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Mod Pathol. 2010 May;23(5):694-702. doi: 10.1038/modpathol.2010.44. Epub 2010 Feb 19.

Expression profiling of 22 genes involved in the PI3K-AKT pathway identifies two subgroups of high-grade endometrial carcinomas with different molecular alterations.

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Department of Pathology, Hospital de la Santa Creu i Sant Pau, Autonomous University of Barcelona, Barcelona, Spain.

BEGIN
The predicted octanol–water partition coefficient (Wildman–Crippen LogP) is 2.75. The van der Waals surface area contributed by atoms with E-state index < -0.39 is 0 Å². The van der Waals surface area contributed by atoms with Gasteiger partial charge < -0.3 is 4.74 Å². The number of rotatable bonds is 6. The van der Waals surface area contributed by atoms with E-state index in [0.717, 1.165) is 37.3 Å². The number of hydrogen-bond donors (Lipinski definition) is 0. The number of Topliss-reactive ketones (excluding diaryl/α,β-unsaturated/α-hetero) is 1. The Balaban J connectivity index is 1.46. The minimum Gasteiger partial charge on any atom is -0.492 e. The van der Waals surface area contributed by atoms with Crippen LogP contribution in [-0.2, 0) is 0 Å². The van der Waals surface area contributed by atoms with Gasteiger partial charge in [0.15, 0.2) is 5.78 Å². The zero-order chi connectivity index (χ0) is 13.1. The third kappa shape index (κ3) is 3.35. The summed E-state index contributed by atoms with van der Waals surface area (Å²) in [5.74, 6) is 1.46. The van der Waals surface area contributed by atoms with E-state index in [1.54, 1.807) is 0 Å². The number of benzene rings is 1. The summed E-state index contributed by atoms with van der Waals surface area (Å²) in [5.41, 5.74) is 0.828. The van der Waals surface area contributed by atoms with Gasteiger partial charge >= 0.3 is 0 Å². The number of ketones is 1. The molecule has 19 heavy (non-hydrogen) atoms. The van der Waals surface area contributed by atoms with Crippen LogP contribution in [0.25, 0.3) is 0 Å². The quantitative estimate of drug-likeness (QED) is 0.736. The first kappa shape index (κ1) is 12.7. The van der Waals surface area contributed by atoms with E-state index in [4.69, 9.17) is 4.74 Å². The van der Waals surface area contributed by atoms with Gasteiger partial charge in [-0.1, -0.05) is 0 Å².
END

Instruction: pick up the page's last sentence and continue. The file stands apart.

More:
Previously, we showed that PIK3CA and p53 alterations in uterine endometrial carcinomas correlate with poor prognosis. However, the contribution of phosphatidylinositol 3-kinase (PI3K) -AKT deregulation to endometrial carcinogenesis is not completely understood. The purpose of this study was to analyze alterations of this pathway in endometrial carcinomas and correlate them with the most common genetic abnormalities. Expression profiling of 22 genes involved in PI3K-AKT signaling pathway was analyzed in 38 endometrial carcinomas using TaqMan low-density array (TLDA) analysis. The gene expression pattern was analyzed by hierarchical clustering analysis. Unsupervised clustering divided the high-grade endometrial carcinomas into two clusters. One cluster identified tumors with alterations in the PI3K-AKT signaling pathway (exon 20 PIK3CA mutations and/or PTEN mutations 9/15; 60%), and p16 protein overexpression (8/13; 62%). Almost all non-endometrioid adenocarcinomas (serous and clear cell adenocarcinomas) were segregated into this cluster. In contrast, the other cluster identified tumors with p53 alterations (6/6; 100%), p16 protein overexpression (5/5; 100%), and exon 9 PIK3CA mutations (2/6; 33%). Exon 20 PIK3CA and PTEN mutations were not found in this subgroup. Low-grade endometrial carcinomas clustered in a third subgroup characterized by high frequency of PTEN mutations (10/17; 59%) and microsatellite instability (6/17; 35%). Our results show that gene expression profile differences in the PI3K-AKT signaling pathway identify two subgroups of high-grade endometrial carcinomas with different molecular alterations (PI3K-AKT pathway vs p53 alterations) that may have distinct roles in endometrial carcinogenesis. Identification of these subgroups can provide insight into the biology of these tumors and may facilitate the development of future treatments.

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